“Dutch pancakes are large (they fill the entire plate) and very crepe-like. They are often rolled up like a cigar which makes them easy for children to eat. They can be savory as well as sweet. They can be topped with bacon, cheese, mushrooms, courgette (zucchini), onions, fried egg, or ragout. For sweet pancakes, cinnamon and sugar can be added to the batter as well as fruit such as bananas or apples. Afterward, ice cream, powdered sugar, whipped cream, candied ginger, fresh fruits, raisins, nutella, or even liqueur can top your sweet pancake.”

“My favorite is a pancake baked with shredded cheese then topped with keukenstroop (kitchen syrup-the syrup that is used to make stroopwafels). Cheese and apple, or cheese and bacon, are also good combos.”

INGREDIENTS

2 cups (500 ml0 milk
2 cups (250 grams) flour
2 eggs
Pinch of salt

INSTRUCTIONS

Mix the flour and the pinch of salt. Add the milk and eggs. Mix everything together until there are no more lumps. Melt a little butter, over medium heat, in a non-stick frying pan and wait for it to heat up. With a ladle, spread the batter into the pan and swirl the pan around until the batter is thin and evenly spread all over. Cook until the pancake appears dry on top and releases from the pan, 2-3 minutes. Flip the pancake and cook for 1-2 minutes on the second side until it is golden brown.

At this point, you can add bacon, apple, or cheese to cook atop your pancake. Just like American pancakes, the first one often sticks to the pan so that needs to be eaten right away. In the Dutch kitchen, one would stack the pancakes on a plate, cover with a warm towel, or keep them warm in the oven so that everyone can enjoy them at the same time, together.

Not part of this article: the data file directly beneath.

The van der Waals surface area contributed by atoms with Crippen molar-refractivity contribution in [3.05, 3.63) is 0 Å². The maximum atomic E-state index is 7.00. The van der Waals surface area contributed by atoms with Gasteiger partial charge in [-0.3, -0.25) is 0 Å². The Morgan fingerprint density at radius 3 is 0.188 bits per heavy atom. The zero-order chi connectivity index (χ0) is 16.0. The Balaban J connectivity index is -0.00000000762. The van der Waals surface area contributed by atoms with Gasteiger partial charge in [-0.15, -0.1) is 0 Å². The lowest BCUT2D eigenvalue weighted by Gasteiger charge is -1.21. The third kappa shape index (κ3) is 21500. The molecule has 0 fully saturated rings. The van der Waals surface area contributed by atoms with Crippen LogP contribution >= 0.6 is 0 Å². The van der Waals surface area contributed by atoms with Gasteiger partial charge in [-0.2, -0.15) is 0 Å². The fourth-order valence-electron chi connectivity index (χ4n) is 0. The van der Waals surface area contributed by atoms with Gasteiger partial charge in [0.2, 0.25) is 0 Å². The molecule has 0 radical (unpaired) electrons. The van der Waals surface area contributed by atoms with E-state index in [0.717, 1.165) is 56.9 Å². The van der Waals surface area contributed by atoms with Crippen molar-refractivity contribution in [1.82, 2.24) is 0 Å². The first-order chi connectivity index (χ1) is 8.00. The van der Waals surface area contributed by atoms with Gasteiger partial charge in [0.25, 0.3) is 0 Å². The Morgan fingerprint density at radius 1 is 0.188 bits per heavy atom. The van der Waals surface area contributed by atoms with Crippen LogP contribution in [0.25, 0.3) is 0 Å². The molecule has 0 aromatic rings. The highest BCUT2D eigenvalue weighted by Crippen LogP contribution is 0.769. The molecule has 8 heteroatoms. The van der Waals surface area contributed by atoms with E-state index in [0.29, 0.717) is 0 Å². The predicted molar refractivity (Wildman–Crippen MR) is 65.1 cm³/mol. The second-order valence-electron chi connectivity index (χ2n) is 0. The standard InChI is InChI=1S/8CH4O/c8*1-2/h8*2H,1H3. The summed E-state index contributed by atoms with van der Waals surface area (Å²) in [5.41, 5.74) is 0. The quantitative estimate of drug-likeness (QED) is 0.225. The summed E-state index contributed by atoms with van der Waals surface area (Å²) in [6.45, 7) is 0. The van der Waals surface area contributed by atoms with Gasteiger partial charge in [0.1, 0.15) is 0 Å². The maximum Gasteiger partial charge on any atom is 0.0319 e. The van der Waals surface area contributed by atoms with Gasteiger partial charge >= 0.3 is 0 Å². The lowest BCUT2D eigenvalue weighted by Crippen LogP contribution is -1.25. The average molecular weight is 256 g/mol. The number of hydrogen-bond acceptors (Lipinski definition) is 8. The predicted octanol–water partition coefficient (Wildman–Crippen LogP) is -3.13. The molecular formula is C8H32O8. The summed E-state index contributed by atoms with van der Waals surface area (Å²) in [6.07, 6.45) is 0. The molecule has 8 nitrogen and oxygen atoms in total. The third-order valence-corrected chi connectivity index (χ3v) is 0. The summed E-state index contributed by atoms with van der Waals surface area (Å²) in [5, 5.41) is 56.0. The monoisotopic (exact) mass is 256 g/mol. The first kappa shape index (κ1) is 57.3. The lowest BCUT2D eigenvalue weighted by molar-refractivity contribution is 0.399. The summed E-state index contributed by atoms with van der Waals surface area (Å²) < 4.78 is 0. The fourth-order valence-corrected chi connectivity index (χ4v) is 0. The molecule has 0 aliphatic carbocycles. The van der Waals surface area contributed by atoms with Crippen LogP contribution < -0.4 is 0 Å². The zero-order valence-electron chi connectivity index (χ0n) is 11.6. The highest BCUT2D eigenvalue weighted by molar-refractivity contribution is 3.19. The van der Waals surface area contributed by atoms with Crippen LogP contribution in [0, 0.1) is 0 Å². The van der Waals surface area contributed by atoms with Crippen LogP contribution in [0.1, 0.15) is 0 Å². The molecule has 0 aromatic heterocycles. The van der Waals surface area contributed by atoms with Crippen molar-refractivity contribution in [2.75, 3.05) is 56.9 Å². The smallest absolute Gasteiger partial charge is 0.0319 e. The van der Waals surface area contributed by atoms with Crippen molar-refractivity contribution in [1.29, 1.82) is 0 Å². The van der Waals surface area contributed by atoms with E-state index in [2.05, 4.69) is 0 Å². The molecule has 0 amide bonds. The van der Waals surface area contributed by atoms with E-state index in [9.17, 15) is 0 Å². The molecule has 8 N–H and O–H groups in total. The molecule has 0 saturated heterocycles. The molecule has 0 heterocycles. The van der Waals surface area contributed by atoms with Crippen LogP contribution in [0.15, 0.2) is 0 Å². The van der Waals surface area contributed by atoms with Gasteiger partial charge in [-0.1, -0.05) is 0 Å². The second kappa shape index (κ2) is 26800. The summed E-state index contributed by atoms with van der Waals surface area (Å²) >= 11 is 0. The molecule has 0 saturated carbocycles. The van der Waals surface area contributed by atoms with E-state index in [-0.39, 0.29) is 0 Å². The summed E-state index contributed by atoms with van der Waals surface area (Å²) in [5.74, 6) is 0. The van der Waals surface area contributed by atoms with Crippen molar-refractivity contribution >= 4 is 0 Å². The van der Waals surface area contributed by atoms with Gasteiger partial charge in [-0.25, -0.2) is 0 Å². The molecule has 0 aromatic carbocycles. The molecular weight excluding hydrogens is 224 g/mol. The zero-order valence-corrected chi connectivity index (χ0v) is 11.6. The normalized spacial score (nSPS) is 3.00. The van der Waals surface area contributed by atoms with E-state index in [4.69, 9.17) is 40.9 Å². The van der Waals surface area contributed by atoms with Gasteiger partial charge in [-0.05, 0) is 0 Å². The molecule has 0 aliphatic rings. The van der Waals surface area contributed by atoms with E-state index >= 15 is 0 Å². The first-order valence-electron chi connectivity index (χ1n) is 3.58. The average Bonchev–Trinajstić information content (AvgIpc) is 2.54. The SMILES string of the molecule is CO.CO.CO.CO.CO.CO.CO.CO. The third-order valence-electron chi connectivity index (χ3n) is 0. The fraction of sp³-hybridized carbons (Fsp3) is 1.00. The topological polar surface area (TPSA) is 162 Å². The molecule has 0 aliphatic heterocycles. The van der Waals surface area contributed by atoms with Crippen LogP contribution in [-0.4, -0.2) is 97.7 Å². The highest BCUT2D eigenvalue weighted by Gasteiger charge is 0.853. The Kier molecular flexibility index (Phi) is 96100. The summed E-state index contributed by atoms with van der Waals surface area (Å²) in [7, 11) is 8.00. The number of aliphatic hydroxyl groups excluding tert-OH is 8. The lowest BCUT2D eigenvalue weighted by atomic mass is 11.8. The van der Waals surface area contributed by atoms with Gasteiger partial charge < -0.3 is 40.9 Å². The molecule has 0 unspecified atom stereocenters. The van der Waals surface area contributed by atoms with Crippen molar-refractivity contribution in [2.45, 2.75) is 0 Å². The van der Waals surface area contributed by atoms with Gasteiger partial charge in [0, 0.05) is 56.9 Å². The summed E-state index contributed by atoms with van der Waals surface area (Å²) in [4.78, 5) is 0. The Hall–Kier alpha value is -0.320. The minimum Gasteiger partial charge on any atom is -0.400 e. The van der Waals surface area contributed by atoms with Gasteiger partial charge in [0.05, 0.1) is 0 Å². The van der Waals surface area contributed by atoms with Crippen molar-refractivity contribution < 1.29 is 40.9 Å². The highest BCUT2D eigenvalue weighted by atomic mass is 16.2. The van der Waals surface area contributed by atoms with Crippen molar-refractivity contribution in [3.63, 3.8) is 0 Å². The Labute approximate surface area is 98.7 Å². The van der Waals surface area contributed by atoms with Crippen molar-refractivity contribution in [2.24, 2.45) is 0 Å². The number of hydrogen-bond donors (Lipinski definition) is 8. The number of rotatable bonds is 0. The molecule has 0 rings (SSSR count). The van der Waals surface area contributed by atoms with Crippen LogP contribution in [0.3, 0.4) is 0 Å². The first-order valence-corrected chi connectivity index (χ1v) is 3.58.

Posted in

Recent Posts

🧶A new twist from Joji

I hope you’re having a fabulous week and ...
Read More

🧶Jeanette, beaded colorwork and second chances

They say when opportunity knocks, you should always ...
Read More

🧶 Shelley’s nine notables

This last week I celebrated my 56th trip ...
Read More

🧶 Seamless and fearless

Every one of Åsa Söderman’s personal emails have ...
Read More

🧶Meet the maker: Mitzi

I first met Mitzi when she would come ...
Read More

🧶 Your blue ribbon awaits…

Happy first week of March, ! It’s my ...
Read More

🧶Casapinka and the Land of Penguins

Just when I think I’ve started to make ...
Read More

🧶 Our crochet queen

It was 3am, in the wee hours before ...
Read More

Join Our Newsletter!

(Required)
Experience level(Required)

Leave a Comment


Recent Posts

🧶A new twist from Joji

I hope you’re having a fabulous week and ...
Read More

🧶Jeanette, beaded colorwork and second chances

They say when opportunity knocks, you should always ...
Read More

🧶 Shelley’s nine notables

This last week I celebrated my 56th trip ...
Read More

🧶 Seamless and fearless

Every one of Åsa Söderman’s personal emails have ...
Read More

🧶Meet the maker: Mitzi

I first met Mitzi when she would come ...
Read More

🧶 Your blue ribbon awaits…

Happy first week of March, ! It’s my ...
Read More

🧶Casapinka and the Land of Penguins

Just when I think I’ve started to make ...
Read More

🧶 Our crochet queen

It was 3am, in the wee hours before ...
Read More

Join Our Newsletter!

(Required)
Experience level(Required)